Journal of Undergraduate Research


slam poetry, suburban schools, hip-hop arts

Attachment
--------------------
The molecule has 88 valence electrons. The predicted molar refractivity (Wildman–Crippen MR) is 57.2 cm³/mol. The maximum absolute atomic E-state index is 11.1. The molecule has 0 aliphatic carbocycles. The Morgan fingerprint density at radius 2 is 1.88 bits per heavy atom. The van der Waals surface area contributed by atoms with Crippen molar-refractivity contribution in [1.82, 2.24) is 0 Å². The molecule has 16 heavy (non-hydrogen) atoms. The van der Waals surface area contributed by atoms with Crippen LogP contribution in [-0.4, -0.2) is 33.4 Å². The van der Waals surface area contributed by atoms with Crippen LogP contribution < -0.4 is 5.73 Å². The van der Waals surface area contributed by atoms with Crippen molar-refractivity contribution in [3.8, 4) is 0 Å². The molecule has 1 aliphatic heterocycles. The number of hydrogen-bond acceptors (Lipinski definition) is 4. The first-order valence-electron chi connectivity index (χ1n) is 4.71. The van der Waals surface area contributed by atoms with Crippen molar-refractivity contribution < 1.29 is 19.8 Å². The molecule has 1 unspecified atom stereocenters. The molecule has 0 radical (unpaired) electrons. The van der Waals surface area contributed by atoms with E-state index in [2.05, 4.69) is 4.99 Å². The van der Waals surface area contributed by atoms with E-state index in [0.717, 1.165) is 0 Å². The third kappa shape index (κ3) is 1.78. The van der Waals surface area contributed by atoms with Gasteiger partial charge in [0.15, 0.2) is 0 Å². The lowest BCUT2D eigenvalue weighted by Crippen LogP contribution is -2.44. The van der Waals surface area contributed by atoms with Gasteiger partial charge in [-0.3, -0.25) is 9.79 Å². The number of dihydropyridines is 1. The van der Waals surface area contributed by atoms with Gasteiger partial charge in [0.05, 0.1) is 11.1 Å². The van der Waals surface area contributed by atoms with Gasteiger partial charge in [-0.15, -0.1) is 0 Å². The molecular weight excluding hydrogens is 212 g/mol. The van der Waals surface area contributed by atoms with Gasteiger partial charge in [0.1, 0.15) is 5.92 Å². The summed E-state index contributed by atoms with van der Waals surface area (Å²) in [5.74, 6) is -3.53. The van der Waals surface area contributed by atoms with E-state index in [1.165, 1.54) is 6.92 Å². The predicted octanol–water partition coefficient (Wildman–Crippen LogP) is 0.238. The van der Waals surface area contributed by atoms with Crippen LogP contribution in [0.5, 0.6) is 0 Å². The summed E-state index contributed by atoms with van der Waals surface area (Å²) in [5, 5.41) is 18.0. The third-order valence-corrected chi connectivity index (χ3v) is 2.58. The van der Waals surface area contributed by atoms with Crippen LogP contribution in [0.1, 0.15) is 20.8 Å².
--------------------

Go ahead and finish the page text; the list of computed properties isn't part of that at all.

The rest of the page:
Since the birth of hip-hop culture as youth culture in the 1970s, exploration of hip-hop influenced pedagogies in formal schooling has grown increasingly popular (Hill, 2009). By centering classrooms on elements of hip-hop arts such as spoken word, graffiti culture, and hip-hop music, educational research has seen notable improvements in student attendance and critical engagement with literature and popular media (Petchauer, 2009). Most studies of hip-hop pedagogies have examined the qualitative benefits of teaching critical hip-hop literacies in urban public schools, but since the popularization of performance poetry on social media platforms, there is a growing use of slam poetry and hip-hop literature in suburban classrooms as well. In 2010 a student teacher began a slam poetry unit in his 7th grade English class at Payson Junior High, which became a district wide slam poetry competition. My research worked to identify how slam poetry units taught in these junior high English classrooms in the Nebo School District of northern Utah function successfully or unsuccessfully as extensions of hip-hop pedagogy in schools where the dominant student culture is not hip-hop. I also looked at how individual teachers approached spoken word poetry as both a literary and culturally significant art form.